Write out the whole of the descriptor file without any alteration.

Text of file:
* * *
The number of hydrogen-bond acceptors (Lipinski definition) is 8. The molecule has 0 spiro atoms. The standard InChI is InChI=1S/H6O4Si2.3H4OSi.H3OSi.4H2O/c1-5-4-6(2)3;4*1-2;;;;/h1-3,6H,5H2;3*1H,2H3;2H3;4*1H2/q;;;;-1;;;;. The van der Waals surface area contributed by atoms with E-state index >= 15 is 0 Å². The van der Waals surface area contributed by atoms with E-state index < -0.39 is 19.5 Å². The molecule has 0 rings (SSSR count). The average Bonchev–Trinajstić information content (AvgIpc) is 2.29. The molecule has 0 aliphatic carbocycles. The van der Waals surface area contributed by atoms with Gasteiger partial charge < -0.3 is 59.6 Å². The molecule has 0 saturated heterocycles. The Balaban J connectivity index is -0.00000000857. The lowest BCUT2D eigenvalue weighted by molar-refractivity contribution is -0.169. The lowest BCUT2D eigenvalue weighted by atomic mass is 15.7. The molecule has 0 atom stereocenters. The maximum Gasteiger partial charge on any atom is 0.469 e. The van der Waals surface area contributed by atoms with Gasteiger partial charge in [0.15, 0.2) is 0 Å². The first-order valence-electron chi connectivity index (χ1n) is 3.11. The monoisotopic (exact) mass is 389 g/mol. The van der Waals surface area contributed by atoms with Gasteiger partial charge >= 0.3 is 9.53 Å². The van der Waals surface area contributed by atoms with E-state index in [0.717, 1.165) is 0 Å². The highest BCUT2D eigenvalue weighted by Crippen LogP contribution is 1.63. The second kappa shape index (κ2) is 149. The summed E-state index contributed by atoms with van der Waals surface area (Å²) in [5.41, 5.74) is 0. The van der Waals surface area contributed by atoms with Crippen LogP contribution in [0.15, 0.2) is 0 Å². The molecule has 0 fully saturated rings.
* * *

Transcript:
The number of hydrogen-bond acceptors (Lipinski definition) is 8. The molecule has 0 spiro atoms. The standard InChI is InChI=1S/H6O4Si2.3H4OSi.H3OSi.4H2O/c1-5-4-6(2)3;4*1-2;;;;/h1-3,6H,5H2;3*1H,2H3;2H3;4*1H2/q;;;;-1;;;;. The van der Waals surface area contributed by atoms with E-state index >= 15 is 0 Å². The van der Waals surface area contributed by atoms with E-state index < -0.39 is 19.5 Å². The molecule has 0 rings (SSSR count). The average Bonchev–Trinajstić information content (AvgIpc) is 2.29. The molecule has 0 aliphatic carbocycles. The van der Waals surface area contributed by atoms with Gasteiger partial charge < -0.3 is 59.6 Å². The molecule has 0 saturated heterocycles. The Balaban J connectivity index is -0.00000000857. The lowest BCUT2D eigenvalue weighted by molar-refractivity contribution is -0.169. The lowest BCUT2D eigenvalue weighted by atomic mass is 15.7. The molecule has 0 atom stereocenters. The maximum Gasteiger partial charge on any atom is 0.469 e. The van der Waals surface area contributed by atoms with Gasteiger partial charge in [0.15, 0.2) is 0 Å². The first-order valence-electron chi connectivity index (χ1n) is 3.11. The monoisotopic (exact) mass is 389 g/mol. The van der Waals surface area contributed by atoms with Gasteiger partial charge >= 0.3 is 9.53 Å². The van der Waals surface area contributed by atoms with E-state index in [0.717, 1.165) is 0 Å². The highest BCUT2D eigenvalue weighted by Crippen LogP contribution is 1.63. The second kappa shape index (κ2) is 149. The summed E-state index contributed by atoms with van der Waals surface area (Å²) in [5.41, 5.74) is 0. The van der Waals surface area contributed by atoms with Crippen LogP contribution in [0.15, 0.2) is 0 Å². The molecule has 0 fully saturated rings.